The use of innovation labs has now become a popular method of managing innovation among companies.
However, these labs can also present some serious challenges when they fail.
So, to prevent this from happening, entrepreneurs must learn the possible reasons why innovation labs fail.
That’s why in this article, we will discuss the thirteen possible reasons behind an innovation lab’s failure.
What is an innovation lab?
An innovation lab is a type of research and development environment where the three types of renewal — improvement, innovation, and invention — are often seen together.
Large enterprises have R&D laboratories that focus on inventions: things that are totally new in the world. An improvement means making something better that is already implemented.
On the other hand, innovation is about realizing a new product, process, market, or business model that could create added value for the customers and/or employees. “New”, as in, new to the organization.
Recently, innovation labs have been popping up across various industries like insurance, financial services, and hospitality. In fact, there are countless articles online about the launching of new innovation labs.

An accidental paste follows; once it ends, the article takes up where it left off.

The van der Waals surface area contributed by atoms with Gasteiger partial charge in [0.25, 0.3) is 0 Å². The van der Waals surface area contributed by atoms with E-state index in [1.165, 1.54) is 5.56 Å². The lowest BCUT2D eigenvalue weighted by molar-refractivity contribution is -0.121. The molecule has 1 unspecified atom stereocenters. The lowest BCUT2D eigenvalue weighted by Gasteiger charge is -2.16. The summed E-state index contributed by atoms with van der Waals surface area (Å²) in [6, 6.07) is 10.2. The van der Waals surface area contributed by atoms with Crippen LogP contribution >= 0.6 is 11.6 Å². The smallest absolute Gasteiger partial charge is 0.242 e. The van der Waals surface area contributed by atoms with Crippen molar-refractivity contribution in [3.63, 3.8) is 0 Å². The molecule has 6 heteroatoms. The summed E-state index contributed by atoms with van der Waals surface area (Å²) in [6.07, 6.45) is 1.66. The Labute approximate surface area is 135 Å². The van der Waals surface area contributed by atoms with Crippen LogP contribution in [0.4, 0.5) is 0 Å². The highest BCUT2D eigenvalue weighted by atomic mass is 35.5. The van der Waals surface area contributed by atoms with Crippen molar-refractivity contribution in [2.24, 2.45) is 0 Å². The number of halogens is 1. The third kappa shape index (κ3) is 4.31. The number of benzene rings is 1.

Unfortunately, you will not find much information about whether those labs were successful or not. A simple explanation for that is that only a few of those innovation labs were able to really contribute something to the business.
Why do innovation labs fail?
Before anything else, it is important to draw the differences between an innovation lab and a business as they both share many reasons for failure.
Keep in mind that a lab usually has…
- Way too high costs
- No business sponsor
- No clear responsibilities
- No inclusion of first-hand wishes and demands from end-users
- A drive to push innovation (tech/trends) instead of pull, which focuses on end-users
With that, here are the thirteen reasons why innovation labs fail:
1. Ignoring the Return on Investment (ROI)
It is vital for an innovation lab to consider its return on investment. At the very least, ROI should be brought to the table and used as an index that could help the innovation lab show the importance of its projects.